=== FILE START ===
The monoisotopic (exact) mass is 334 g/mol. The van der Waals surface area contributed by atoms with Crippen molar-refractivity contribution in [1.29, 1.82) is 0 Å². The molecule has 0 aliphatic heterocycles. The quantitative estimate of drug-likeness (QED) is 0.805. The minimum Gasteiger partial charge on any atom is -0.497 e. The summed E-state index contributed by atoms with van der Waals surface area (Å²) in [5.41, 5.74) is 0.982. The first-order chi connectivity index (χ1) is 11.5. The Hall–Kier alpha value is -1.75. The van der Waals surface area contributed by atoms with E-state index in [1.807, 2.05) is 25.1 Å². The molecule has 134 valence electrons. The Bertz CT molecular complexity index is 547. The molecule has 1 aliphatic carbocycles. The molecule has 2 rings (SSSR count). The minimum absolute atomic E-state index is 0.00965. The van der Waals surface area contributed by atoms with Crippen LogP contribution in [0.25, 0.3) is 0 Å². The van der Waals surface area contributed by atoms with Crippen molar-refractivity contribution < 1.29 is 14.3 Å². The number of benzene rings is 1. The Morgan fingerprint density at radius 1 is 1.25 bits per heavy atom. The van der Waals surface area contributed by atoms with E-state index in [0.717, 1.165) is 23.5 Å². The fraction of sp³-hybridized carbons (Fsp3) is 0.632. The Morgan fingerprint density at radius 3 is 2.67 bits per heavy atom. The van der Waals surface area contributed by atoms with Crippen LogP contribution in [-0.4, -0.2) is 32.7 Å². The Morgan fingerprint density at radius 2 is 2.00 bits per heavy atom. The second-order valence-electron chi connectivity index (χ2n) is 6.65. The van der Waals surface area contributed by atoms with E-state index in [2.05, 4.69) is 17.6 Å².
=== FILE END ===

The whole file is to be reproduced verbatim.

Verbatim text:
The monoisotopic (exact) mass is 334 g/mol. The van der Waals surface area contributed by atoms with Crippen molar-refractivity contribution in [1.29, 1.82) is 0 Å². The molecule has 0 aliphatic heterocycles. The quantitative estimate of drug-likeness (QED) is 0.805. The minimum Gasteiger partial charge on any atom is -0.497 e. The summed E-state index contributed by atoms with van der Waals surface area (Å²) in [5.41, 5.74) is 0.982. The first-order chi connectivity index (χ1) is 11.5. The Hall–Kier alpha value is -1.75. The van der Waals surface area contributed by atoms with E-state index in [1.807, 2.05) is 25.1 Å². The molecule has 134 valence electrons. The Bertz CT molecular complexity index is 547. The molecule has 1 aliphatic carbocycles. The molecule has 2 rings (SSSR count). The minimum absolute atomic E-state index is 0.00965. The van der Waals surface area contributed by atoms with Crippen LogP contribution in [0.25, 0.3) is 0 Å². The van der Waals surface area contributed by atoms with Crippen molar-refractivity contribution < 1.29 is 14.3 Å². The number of benzene rings is 1. The Morgan fingerprint density at radius 1 is 1.25 bits per heavy atom. The van der Waals surface area contributed by atoms with E-state index in [0.717, 1.165) is 23.5 Å². The fraction of sp³-hybridized carbons (Fsp3) is 0.632. The Morgan fingerprint density at radius 3 is 2.67 bits per heavy atom. The van der Waals surface area contributed by atoms with Crippen LogP contribution in [-0.4, -0.2) is 32.7 Å². The Morgan fingerprint density at radius 2 is 2.00 bits per heavy atom. The second-order valence-electron chi connectivity index (χ2n) is 6.65. The van der Waals surface area contributed by atoms with E-state index in [2.05, 4.69) is 17.6 Å².